The Tax Cuts and Jobs Act, enacted in December 2017, limited the itemized deduction for state and local taxes ("SALT") to $10,000 per tax filer (or $5,000 for a married person filing separately). Although this provision is scheduled to sunset after 2025, there is a reasonable possibility that this limitation may be lifted as soon as next year, as part of a comprehensive revision of the income tax code, depending on the outcome of the upcoming elections.
If your current SALT expenses are over the current limitation, there may be an opportunity to defer certain SALT expenses, such as your real estate taxes, until next year. Depending on the state in which you own real estate, your 2020 real estate taxes may be payable in 2020 but not due until 2021. For instance, if you own real estate in Florida, your 2020 real estate taxes are payable as of November 1, 2020, but are not delinquent until April 1, 2021. Should the tax code be changed to remove the SALT deduction limitation, and your expenses are greater than what the limitation would otherwise allow, you may wish to elect not to prepay your property taxes in 2020, but instead pay those expenses when they are due in 2021. You should speak to a tax adviser in your jurisdiction for specific advice.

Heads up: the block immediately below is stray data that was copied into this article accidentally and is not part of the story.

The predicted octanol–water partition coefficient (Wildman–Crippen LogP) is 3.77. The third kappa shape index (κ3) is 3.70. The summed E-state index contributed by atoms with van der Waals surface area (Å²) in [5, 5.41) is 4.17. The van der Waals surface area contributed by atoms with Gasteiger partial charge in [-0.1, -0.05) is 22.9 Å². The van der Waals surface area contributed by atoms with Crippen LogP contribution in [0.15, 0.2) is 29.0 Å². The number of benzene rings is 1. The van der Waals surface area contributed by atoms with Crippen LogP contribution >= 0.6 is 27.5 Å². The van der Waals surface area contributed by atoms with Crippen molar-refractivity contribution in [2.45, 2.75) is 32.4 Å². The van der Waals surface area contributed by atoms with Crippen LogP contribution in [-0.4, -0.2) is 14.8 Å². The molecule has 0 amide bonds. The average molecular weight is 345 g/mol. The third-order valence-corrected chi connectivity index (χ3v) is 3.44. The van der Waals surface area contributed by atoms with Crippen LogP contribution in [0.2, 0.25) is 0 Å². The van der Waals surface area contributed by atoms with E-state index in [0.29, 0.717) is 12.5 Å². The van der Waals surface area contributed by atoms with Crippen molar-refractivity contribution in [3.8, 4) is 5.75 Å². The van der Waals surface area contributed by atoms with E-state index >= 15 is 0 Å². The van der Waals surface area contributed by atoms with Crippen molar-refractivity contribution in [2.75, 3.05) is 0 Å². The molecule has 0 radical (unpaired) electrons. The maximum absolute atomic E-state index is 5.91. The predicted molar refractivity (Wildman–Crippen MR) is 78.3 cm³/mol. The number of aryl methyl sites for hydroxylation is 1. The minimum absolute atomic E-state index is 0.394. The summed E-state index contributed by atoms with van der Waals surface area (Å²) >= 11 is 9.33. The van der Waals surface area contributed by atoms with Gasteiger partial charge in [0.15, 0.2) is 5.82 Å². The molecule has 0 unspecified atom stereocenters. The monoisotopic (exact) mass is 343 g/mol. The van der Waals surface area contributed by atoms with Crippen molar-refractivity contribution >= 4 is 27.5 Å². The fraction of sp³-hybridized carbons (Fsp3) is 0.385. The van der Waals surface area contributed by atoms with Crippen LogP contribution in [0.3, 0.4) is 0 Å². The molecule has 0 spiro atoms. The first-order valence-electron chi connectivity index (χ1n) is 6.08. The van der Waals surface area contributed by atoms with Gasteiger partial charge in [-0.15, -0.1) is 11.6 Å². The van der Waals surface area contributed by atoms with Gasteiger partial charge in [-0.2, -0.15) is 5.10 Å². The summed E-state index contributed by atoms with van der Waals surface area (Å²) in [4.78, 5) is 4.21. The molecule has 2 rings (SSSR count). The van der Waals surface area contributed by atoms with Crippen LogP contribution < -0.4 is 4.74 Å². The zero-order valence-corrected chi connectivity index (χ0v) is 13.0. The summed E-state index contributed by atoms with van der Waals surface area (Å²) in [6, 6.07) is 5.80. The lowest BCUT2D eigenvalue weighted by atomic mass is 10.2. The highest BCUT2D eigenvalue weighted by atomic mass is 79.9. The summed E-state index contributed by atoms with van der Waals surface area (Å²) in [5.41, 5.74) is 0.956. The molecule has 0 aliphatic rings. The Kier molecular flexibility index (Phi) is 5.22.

Additionally, if your real property is mortgaged and payment of your property taxes is made from escrowed funds, you should discuss this with your lender promptly. Some lenders uniformly make these payments on the first date payment is permitted. In that case, some lenders may prefer to distribute the escrowed funds to you, the borrower, to make the payment directly. However, this must be addressed with your lender before payment is made.
Originally published by Duane Morris, October 2020
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